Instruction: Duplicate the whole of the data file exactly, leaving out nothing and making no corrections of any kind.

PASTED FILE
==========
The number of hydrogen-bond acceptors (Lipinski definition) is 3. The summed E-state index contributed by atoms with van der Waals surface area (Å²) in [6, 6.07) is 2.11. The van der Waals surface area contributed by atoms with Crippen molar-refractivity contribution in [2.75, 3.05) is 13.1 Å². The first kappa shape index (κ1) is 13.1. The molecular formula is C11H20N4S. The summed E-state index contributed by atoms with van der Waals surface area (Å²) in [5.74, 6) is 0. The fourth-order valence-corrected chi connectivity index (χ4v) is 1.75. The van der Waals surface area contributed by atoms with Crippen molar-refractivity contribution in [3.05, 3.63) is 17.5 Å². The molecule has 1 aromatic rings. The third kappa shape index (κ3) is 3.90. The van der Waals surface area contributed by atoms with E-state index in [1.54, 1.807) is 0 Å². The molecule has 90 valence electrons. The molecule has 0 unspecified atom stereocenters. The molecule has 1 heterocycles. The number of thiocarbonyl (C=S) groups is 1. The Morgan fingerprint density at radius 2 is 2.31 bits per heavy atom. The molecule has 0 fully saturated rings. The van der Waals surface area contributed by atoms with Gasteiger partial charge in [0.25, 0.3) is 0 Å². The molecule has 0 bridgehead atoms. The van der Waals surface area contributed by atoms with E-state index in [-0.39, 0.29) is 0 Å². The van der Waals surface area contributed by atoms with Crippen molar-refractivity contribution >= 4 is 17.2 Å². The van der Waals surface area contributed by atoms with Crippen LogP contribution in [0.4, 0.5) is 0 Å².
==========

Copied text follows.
The number of hydrogen-bond acceptors (Lipinski definition) is 3. The summed E-state index contributed by atoms with van der Waals surface area (Å²) in [6, 6.07) is 2.11. The van der Waals surface area contributed by atoms with Crippen molar-refractivity contribution in [2.75, 3.05) is 13.1 Å². The first kappa shape index (κ1) is 13.1. The molecular formula is C11H20N4S. The summed E-state index contributed by atoms with van der Waals surface area (Å²) in [5.74, 6) is 0. The fourth-order valence-corrected chi connectivity index (χ4v) is 1.75. The van der Waals surface area contributed by atoms with Crippen molar-refractivity contribution in [3.05, 3.63) is 17.5 Å². The molecule has 1 aromatic rings. The third kappa shape index (κ3) is 3.90. The van der Waals surface area contributed by atoms with E-state index in [1.54, 1.807) is 0 Å². The molecule has 90 valence electrons. The molecule has 0 unspecified atom stereocenters. The molecule has 1 heterocycles. The number of thiocarbonyl (C=S) groups is 1. The Morgan fingerprint density at radius 2 is 2.31 bits per heavy atom. The molecule has 0 fully saturated rings. The van der Waals surface area contributed by atoms with Gasteiger partial charge in [0.25, 0.3) is 0 Å². The molecule has 0 bridgehead atoms. The van der Waals surface area contributed by atoms with E-state index in [-0.39, 0.29) is 0 Å². The van der Waals surface area contributed by atoms with Crippen molar-refractivity contribution >= 4 is 17.2 Å². The van der Waals surface area contributed by atoms with Crippen LogP contribution in [0.4, 0.5) is 0 Å².